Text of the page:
As part of Finland’s centenary celebrations, Helsinki is now home to Oodi. It is a magnificent hybrid wooden construction and landmark that serves to refresh the city’s library services for 150 years to come.
The centrepiece of the library, which will serve as a flexible open public space for an estimated 10,000 daily visitors, is a gigantic wooden bridge structure that extends out towards the Finnish Parliament across the Citizens’ Square.
The wooden façade consists of 2,800 prefabricated elements of local spruce, which have undergone years of aging and fire testing and optimisation.
The process was data-driven using laser scanning to ensure precision of the components’ production and assembly.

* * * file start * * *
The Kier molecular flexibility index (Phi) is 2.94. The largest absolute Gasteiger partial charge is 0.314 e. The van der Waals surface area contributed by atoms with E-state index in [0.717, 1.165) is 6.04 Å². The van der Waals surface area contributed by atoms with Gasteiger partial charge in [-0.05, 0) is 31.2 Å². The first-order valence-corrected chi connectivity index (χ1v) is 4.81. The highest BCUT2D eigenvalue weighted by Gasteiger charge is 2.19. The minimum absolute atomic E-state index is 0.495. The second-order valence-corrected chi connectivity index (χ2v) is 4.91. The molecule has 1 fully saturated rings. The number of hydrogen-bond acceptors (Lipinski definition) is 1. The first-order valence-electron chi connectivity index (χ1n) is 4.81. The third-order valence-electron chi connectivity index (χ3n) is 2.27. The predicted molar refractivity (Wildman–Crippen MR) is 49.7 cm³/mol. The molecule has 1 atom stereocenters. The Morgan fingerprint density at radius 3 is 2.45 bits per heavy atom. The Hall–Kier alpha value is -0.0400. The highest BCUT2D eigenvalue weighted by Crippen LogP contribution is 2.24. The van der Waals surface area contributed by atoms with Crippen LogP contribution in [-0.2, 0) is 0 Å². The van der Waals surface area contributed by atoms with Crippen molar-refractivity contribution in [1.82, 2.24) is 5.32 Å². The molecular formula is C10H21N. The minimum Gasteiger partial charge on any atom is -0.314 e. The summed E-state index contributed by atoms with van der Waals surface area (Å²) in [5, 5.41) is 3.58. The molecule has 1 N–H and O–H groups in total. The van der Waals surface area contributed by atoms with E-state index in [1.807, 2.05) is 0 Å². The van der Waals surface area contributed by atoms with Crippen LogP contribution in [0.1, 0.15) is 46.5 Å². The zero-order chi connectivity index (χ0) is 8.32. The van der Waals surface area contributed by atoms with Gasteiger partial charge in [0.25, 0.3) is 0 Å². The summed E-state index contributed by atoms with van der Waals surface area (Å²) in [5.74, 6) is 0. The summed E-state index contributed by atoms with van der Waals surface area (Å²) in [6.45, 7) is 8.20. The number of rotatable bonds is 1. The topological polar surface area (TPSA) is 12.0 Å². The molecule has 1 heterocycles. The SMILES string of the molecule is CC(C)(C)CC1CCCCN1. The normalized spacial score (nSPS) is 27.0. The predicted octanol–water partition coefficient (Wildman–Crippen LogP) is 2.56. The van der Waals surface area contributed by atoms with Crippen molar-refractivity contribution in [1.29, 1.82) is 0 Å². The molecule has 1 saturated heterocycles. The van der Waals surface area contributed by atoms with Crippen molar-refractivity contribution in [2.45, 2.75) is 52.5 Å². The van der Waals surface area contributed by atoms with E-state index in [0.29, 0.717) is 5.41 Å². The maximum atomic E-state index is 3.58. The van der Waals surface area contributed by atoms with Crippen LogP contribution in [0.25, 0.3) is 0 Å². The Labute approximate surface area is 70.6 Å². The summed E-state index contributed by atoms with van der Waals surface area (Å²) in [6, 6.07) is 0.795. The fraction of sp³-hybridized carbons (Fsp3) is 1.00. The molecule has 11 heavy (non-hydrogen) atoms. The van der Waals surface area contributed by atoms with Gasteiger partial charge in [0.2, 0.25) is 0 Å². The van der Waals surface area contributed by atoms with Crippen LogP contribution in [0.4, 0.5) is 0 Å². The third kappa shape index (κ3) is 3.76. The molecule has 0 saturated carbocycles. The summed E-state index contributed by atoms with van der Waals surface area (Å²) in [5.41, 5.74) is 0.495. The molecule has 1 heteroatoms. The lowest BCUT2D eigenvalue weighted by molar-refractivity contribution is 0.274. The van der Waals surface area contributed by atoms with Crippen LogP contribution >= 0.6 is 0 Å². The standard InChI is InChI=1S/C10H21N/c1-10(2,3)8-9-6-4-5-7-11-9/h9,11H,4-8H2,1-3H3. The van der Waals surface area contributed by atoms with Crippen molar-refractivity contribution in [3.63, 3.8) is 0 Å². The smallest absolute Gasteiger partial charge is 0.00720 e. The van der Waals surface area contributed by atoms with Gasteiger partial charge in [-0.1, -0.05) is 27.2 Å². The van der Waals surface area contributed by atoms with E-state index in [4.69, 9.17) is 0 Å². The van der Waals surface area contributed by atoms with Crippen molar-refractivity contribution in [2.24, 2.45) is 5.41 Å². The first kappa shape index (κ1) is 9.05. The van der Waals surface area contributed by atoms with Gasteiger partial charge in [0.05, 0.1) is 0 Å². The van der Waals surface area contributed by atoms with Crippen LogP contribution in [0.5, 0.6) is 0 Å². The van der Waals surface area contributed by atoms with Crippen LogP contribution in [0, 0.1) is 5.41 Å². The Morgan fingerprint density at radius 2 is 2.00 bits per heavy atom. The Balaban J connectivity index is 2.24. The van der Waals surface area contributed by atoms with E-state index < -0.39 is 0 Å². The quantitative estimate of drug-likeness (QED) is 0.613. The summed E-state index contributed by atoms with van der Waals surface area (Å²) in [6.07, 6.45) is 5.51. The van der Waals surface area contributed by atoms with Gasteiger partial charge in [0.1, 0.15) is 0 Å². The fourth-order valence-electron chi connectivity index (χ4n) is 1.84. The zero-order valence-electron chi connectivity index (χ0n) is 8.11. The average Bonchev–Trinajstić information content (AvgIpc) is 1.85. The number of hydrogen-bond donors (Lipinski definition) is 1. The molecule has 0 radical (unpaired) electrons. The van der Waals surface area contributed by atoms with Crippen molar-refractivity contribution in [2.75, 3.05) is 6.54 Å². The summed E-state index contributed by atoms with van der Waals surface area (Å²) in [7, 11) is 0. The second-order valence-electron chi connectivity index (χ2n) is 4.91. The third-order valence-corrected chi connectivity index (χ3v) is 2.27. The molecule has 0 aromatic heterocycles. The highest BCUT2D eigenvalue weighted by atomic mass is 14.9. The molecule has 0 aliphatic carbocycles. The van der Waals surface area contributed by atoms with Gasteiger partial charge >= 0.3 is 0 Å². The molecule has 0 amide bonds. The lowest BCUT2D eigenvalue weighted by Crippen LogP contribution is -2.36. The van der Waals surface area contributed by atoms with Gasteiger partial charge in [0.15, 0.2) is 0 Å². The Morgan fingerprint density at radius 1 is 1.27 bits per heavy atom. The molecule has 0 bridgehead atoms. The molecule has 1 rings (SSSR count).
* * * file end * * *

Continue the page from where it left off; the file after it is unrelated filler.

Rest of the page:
In Finnish homes and schools, wood is gaining traction as a sustainable building material, but large public buildings are yet to realise the full benefits of timber construction.
One of the major barriers is unfamiliarity amongst authorities, so from the outset Oodi worked with the authorities to ensure the project met up to regulation, and the resulting quality assurance procedure is publicly available to help future projects of this nature.
Built to last for 150 years, the library is a nearly zero-energy building, designed for ease of maintenance with easily replaceable wooden elements.
Oodi demonstrates the possibilities of constructing public buildings using low-carbon, local building materials that last.
Using low-carbon wooden elements brings the carbon footprint of the building down to 280kg CO2eq per square meter, and the natural properties reduce the need for HVAC, reducing energy use and increasing architectural flexibility.
Read more about the case here.